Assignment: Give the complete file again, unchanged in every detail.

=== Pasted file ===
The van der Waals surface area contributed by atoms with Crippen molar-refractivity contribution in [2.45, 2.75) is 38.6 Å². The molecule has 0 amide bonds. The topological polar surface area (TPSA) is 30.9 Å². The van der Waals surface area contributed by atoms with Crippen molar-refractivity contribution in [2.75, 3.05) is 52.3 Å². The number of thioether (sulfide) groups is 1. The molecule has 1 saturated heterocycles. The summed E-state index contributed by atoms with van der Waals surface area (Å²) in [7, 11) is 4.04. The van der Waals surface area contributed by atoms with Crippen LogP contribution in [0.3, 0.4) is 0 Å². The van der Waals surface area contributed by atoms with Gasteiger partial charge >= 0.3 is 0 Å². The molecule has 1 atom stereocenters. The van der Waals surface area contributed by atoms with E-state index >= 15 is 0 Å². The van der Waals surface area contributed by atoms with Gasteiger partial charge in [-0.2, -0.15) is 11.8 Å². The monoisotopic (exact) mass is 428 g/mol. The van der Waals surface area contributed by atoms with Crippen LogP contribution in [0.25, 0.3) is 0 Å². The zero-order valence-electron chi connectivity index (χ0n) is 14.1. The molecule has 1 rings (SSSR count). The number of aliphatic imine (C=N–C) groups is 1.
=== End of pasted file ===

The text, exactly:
The van der Waals surface area contributed by atoms with Crippen molar-refractivity contribution in [2.45, 2.75) is 38.6 Å². The molecule has 0 amide bonds. The topological polar surface area (TPSA) is 30.9 Å². The van der Waals surface area contributed by atoms with Crippen molar-refractivity contribution in [2.75, 3.05) is 52.3 Å². The number of thioether (sulfide) groups is 1. The molecule has 1 saturated heterocycles. The summed E-state index contributed by atoms with van der Waals surface area (Å²) in [7, 11) is 4.04. The van der Waals surface area contributed by atoms with Crippen LogP contribution in [0.3, 0.4) is 0 Å². The van der Waals surface area contributed by atoms with Gasteiger partial charge >= 0.3 is 0 Å². The molecule has 1 atom stereocenters. The van der Waals surface area contributed by atoms with E-state index >= 15 is 0 Å². The van der Waals surface area contributed by atoms with Gasteiger partial charge in [-0.2, -0.15) is 11.8 Å². The monoisotopic (exact) mass is 428 g/mol. The van der Waals surface area contributed by atoms with Crippen LogP contribution in [0.25, 0.3) is 0 Å². The zero-order valence-electron chi connectivity index (χ0n) is 14.1. The molecule has 1 rings (SSSR count). The number of aliphatic imine (C=N–C) groups is 1.